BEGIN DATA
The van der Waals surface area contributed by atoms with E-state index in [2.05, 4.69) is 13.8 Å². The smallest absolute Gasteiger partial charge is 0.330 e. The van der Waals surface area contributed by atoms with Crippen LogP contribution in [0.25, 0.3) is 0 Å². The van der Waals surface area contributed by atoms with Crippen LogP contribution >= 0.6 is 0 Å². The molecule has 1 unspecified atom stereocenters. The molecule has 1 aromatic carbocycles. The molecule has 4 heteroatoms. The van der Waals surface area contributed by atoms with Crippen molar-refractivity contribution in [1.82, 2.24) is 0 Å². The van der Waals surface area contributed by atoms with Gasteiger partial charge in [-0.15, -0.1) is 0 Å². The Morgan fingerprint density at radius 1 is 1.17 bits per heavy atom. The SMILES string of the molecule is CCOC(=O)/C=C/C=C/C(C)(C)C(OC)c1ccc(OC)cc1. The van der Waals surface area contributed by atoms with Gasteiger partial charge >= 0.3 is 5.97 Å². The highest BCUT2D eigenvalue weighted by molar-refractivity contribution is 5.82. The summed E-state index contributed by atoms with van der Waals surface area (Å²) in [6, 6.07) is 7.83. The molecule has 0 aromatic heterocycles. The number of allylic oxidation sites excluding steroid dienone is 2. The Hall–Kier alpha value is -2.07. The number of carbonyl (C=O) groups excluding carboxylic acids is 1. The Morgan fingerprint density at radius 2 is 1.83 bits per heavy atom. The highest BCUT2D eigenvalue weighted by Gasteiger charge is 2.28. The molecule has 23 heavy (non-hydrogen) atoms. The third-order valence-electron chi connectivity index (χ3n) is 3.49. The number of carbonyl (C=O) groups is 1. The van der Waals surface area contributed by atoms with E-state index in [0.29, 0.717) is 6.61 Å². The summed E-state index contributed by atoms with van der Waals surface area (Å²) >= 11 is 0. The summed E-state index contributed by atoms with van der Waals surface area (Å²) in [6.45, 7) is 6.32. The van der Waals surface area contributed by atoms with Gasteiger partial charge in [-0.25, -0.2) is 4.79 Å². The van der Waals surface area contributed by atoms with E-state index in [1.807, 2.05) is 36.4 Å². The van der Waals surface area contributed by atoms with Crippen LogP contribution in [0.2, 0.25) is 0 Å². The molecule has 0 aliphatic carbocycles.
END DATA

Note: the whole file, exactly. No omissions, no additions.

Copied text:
The van der Waals surface area contributed by atoms with E-state index in [2.05, 4.69) is 13.8 Å². The smallest absolute Gasteiger partial charge is 0.330 e. The van der Waals surface area contributed by atoms with Crippen LogP contribution in [0.25, 0.3) is 0 Å². The van der Waals surface area contributed by atoms with Crippen LogP contribution >= 0.6 is 0 Å². The molecule has 1 unspecified atom stereocenters. The molecule has 1 aromatic carbocycles. The molecule has 4 heteroatoms. The van der Waals surface area contributed by atoms with Crippen molar-refractivity contribution in [1.82, 2.24) is 0 Å². The van der Waals surface area contributed by atoms with Gasteiger partial charge in [-0.15, -0.1) is 0 Å². The Morgan fingerprint density at radius 1 is 1.17 bits per heavy atom. The SMILES string of the molecule is CCOC(=O)/C=C/C=C/C(C)(C)C(OC)c1ccc(OC)cc1. The van der Waals surface area contributed by atoms with Gasteiger partial charge >= 0.3 is 5.97 Å². The highest BCUT2D eigenvalue weighted by molar-refractivity contribution is 5.82. The summed E-state index contributed by atoms with van der Waals surface area (Å²) in [6, 6.07) is 7.83. The molecule has 0 aromatic heterocycles. The number of allylic oxidation sites excluding steroid dienone is 2. The Hall–Kier alpha value is -2.07. The number of carbonyl (C=O) groups excluding carboxylic acids is 1. The Morgan fingerprint density at radius 2 is 1.83 bits per heavy atom. The highest BCUT2D eigenvalue weighted by Gasteiger charge is 2.28. The molecule has 23 heavy (non-hydrogen) atoms. The third-order valence-electron chi connectivity index (χ3n) is 3.49. The number of carbonyl (C=O) groups is 1. The van der Waals surface area contributed by atoms with E-state index in [0.29, 0.717) is 6.61 Å². The summed E-state index contributed by atoms with van der Waals surface area (Å²) >= 11 is 0. The summed E-state index contributed by atoms with van der Waals surface area (Å²) in [6.45, 7) is 6.32. The van der Waals surface area contributed by atoms with Gasteiger partial charge in [-0.25, -0.2) is 4.79 Å². The van der Waals surface area contributed by atoms with E-state index in [1.807, 2.05) is 36.4 Å². The van der Waals surface area contributed by atoms with Crippen LogP contribution in [0.2, 0.25) is 0 Å². The molecule has 0 aliphatic carbocycles.